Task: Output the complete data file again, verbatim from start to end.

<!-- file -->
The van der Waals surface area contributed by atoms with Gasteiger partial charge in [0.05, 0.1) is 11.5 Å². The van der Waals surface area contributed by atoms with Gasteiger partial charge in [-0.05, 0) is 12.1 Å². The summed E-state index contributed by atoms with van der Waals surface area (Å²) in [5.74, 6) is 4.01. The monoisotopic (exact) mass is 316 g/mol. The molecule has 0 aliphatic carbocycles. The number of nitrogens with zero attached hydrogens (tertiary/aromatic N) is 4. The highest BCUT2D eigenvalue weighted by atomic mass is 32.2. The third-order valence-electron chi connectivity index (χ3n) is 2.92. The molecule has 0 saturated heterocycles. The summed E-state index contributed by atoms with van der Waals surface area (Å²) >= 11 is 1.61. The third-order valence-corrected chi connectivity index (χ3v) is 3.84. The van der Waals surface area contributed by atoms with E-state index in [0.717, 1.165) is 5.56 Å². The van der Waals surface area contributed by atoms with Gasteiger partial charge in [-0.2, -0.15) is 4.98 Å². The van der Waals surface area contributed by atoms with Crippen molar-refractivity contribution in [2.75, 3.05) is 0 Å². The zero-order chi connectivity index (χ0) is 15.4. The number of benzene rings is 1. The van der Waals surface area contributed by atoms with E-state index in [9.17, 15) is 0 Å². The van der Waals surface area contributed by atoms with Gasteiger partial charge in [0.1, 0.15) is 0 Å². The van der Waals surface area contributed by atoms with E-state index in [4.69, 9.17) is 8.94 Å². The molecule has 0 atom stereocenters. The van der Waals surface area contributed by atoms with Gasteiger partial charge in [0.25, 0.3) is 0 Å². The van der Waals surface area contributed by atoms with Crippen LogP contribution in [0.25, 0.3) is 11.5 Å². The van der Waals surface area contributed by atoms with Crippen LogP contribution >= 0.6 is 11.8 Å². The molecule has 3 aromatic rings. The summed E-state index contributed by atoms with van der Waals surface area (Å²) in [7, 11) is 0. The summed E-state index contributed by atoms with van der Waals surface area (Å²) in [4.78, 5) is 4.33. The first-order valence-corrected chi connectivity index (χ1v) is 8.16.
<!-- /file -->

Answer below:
The van der Waals surface area contributed by atoms with Gasteiger partial charge in [0.05, 0.1) is 11.5 Å². The van der Waals surface area contributed by atoms with Gasteiger partial charge in [-0.05, 0) is 12.1 Å². The summed E-state index contributed by atoms with van der Waals surface area (Å²) in [5.74, 6) is 4.01. The monoisotopic (exact) mass is 316 g/mol. The molecule has 0 aliphatic carbocycles. The number of nitrogens with zero attached hydrogens (tertiary/aromatic N) is 4. The highest BCUT2D eigenvalue weighted by atomic mass is 32.2. The third-order valence-electron chi connectivity index (χ3n) is 2.92. The molecule has 0 saturated heterocycles. The summed E-state index contributed by atoms with van der Waals surface area (Å²) >= 11 is 1.61. The third-order valence-corrected chi connectivity index (χ3v) is 3.84. The van der Waals surface area contributed by atoms with E-state index in [0.717, 1.165) is 5.56 Å². The van der Waals surface area contributed by atoms with Gasteiger partial charge in [-0.2, -0.15) is 4.98 Å². The van der Waals surface area contributed by atoms with Crippen molar-refractivity contribution in [2.75, 3.05) is 0 Å². The zero-order chi connectivity index (χ0) is 15.4. The number of benzene rings is 1. The van der Waals surface area contributed by atoms with E-state index in [9.17, 15) is 0 Å². The van der Waals surface area contributed by atoms with Gasteiger partial charge in [0.1, 0.15) is 0 Å². The van der Waals surface area contributed by atoms with E-state index in [4.69, 9.17) is 8.94 Å². The molecule has 0 atom stereocenters. The van der Waals surface area contributed by atoms with Gasteiger partial charge in [0.25, 0.3) is 0 Å². The van der Waals surface area contributed by atoms with Crippen LogP contribution in [0.25, 0.3) is 11.5 Å². The van der Waals surface area contributed by atoms with Crippen LogP contribution >= 0.6 is 11.8 Å². The molecule has 3 aromatic rings. The summed E-state index contributed by atoms with van der Waals surface area (Å²) in [7, 11) is 0. The summed E-state index contributed by atoms with van der Waals surface area (Å²) in [4.78, 5) is 4.33. The first-order valence-corrected chi connectivity index (χ1v) is 8.16.